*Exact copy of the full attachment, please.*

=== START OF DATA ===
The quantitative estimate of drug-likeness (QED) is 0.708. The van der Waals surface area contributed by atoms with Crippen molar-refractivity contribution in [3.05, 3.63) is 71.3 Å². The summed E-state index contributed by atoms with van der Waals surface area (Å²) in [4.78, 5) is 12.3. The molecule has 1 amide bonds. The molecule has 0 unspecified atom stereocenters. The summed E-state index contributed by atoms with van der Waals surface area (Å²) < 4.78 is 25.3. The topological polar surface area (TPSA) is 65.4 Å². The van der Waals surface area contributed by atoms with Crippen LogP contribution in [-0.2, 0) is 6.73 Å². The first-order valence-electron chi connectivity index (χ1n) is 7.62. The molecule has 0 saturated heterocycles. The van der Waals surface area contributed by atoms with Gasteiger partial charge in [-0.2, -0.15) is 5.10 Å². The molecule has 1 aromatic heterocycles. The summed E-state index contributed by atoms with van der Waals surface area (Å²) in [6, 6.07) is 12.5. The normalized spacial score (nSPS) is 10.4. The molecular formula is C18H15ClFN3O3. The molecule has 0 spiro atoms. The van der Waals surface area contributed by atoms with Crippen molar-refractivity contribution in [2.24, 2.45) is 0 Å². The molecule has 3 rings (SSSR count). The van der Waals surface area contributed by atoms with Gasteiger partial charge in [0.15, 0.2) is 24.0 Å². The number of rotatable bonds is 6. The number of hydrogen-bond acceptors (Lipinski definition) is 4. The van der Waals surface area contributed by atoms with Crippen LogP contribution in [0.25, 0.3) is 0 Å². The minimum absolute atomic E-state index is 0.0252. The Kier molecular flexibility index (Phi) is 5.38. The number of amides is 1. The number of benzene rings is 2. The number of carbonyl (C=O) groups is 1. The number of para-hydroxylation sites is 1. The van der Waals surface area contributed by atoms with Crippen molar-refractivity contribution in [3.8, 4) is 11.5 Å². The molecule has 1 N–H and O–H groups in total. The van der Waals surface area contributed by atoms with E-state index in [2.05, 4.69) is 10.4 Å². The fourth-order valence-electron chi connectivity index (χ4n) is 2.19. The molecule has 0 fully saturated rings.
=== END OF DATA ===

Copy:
The quantitative estimate of drug-likeness (QED) is 0.708. The van der Waals surface area contributed by atoms with Crippen molar-refractivity contribution in [3.05, 3.63) is 71.3 Å². The summed E-state index contributed by atoms with van der Waals surface area (Å²) in [4.78, 5) is 12.3. The molecule has 1 amide bonds. The molecule has 0 unspecified atom stereocenters. The summed E-state index contributed by atoms with van der Waals surface area (Å²) < 4.78 is 25.3. The topological polar surface area (TPSA) is 65.4 Å². The van der Waals surface area contributed by atoms with Crippen LogP contribution in [-0.2, 0) is 6.73 Å². The first-order valence-electron chi connectivity index (χ1n) is 7.62. The molecule has 0 saturated heterocycles. The van der Waals surface area contributed by atoms with Gasteiger partial charge in [-0.2, -0.15) is 5.10 Å². The molecule has 1 aromatic heterocycles. The summed E-state index contributed by atoms with van der Waals surface area (Å²) in [6, 6.07) is 12.5. The normalized spacial score (nSPS) is 10.4. The molecular formula is C18H15ClFN3O3. The molecule has 0 spiro atoms. The van der Waals surface area contributed by atoms with Crippen molar-refractivity contribution in [2.24, 2.45) is 0 Å². The molecule has 3 rings (SSSR count). The van der Waals surface area contributed by atoms with Gasteiger partial charge in [0.15, 0.2) is 24.0 Å². The number of rotatable bonds is 6. The number of hydrogen-bond acceptors (Lipinski definition) is 4. The van der Waals surface area contributed by atoms with Crippen LogP contribution in [0.25, 0.3) is 0 Å². The minimum absolute atomic E-state index is 0.0252. The Kier molecular flexibility index (Phi) is 5.38. The number of amides is 1. The number of benzene rings is 2. The number of carbonyl (C=O) groups is 1. The number of para-hydroxylation sites is 1. The van der Waals surface area contributed by atoms with Crippen molar-refractivity contribution in [3.8, 4) is 11.5 Å². The molecule has 1 N–H and O–H groups in total. The van der Waals surface area contributed by atoms with E-state index in [2.05, 4.69) is 10.4 Å². The fourth-order valence-electron chi connectivity index (χ4n) is 2.19. The molecule has 0 fully saturated rings.